by Brian Hendricks
Eyes must convey the attitude depicted by the body, as well as each expressive part of its face, neck height, and tail position. In the minds of some artists, they first envision the eye expression they want to convey, building the rest around that attitude or mood, which becomes the theme of the entire piece, habitat included.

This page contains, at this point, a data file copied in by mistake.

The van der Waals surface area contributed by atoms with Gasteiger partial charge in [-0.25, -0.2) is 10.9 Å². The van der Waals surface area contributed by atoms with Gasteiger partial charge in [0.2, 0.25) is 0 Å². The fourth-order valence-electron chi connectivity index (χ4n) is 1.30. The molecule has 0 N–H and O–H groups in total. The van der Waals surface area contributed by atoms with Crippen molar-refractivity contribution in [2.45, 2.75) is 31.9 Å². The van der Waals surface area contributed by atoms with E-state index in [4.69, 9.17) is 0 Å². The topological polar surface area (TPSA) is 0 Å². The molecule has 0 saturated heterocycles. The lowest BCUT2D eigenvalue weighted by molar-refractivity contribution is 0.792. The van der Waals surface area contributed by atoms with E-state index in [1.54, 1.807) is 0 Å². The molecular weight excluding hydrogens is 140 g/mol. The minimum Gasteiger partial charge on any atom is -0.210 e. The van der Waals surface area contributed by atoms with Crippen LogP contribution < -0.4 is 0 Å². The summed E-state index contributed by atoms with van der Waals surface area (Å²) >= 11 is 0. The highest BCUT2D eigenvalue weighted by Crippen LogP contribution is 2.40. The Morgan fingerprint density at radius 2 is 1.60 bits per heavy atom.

As we go through this article, notice how many more details are seen on the shorter-haired cats as apposed to the fluffy ones. Compare a fully primed Canadian lynx to an extremely short-haired ocelot. Consider the difficulty factor when choosing a competition specimen, as the wow of a fully-furred lynx might outweigh the difficulty factor of a short-haired bobcat. Keeping in mind the importance of the silhouette (refer to Issue 140, Article 1), a bobcat is very distinguishable from other cats. Much of this uniqueness comes from a generally round-shaped head with more rounded ears, shorter ruffs (long hair coming off the sides of the head), and shorter ear tuffs (the cluster of black hairs that come off the back of each ear at the tip) as a comparison to its sometimes very close look-alikes of the various lynx species. The bobcat head should not be a Mr. Potato Head where you get to mix any components.
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